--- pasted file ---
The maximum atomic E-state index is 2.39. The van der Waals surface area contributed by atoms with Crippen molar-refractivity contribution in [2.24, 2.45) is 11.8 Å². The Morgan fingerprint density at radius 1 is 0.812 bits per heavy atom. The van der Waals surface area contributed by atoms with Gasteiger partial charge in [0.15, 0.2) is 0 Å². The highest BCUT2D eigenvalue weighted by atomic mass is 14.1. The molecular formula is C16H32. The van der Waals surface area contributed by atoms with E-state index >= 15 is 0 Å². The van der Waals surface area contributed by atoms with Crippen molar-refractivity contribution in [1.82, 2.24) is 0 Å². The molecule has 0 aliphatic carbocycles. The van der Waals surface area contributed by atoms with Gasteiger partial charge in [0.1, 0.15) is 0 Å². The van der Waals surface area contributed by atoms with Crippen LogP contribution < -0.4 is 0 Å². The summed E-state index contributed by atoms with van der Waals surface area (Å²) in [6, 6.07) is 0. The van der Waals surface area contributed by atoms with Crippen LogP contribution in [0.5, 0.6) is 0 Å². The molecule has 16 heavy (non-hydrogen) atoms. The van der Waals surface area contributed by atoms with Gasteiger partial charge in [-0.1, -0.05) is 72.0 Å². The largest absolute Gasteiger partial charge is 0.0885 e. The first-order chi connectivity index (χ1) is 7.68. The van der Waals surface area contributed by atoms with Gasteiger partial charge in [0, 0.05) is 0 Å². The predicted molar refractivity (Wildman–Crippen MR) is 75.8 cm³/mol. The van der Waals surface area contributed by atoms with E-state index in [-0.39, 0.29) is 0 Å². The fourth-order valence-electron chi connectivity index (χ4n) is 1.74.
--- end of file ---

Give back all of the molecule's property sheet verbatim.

The maximum atomic E-state index is 2.39. The van der Waals surface area contributed by atoms with Crippen molar-refractivity contribution in [2.24, 2.45) is 11.8 Å². The Morgan fingerprint density at radius 1 is 0.812 bits per heavy atom. The van der Waals surface area contributed by atoms with Gasteiger partial charge in [0.15, 0.2) is 0 Å². The highest BCUT2D eigenvalue weighted by atomic mass is 14.1. The molecular formula is C16H32. The van der Waals surface area contributed by atoms with E-state index >= 15 is 0 Å². The van der Waals surface area contributed by atoms with Crippen molar-refractivity contribution in [1.82, 2.24) is 0 Å². The molecule has 0 aliphatic carbocycles. The van der Waals surface area contributed by atoms with Gasteiger partial charge in [0.1, 0.15) is 0 Å². The van der Waals surface area contributed by atoms with Crippen LogP contribution < -0.4 is 0 Å². The summed E-state index contributed by atoms with van der Waals surface area (Å²) in [6, 6.07) is 0. The van der Waals surface area contributed by atoms with Crippen LogP contribution in [0.5, 0.6) is 0 Å². The molecule has 16 heavy (non-hydrogen) atoms. The van der Waals surface area contributed by atoms with Gasteiger partial charge in [-0.1, -0.05) is 72.0 Å². The largest absolute Gasteiger partial charge is 0.0885 e. The first-order chi connectivity index (χ1) is 7.68. The van der Waals surface area contributed by atoms with Gasteiger partial charge in [0, 0.05) is 0 Å². The predicted molar refractivity (Wildman–Crippen MR) is 75.8 cm³/mol. The van der Waals surface area contributed by atoms with E-state index in [-0.39, 0.29) is 0 Å². The fourth-order valence-electron chi connectivity index (χ4n) is 1.74.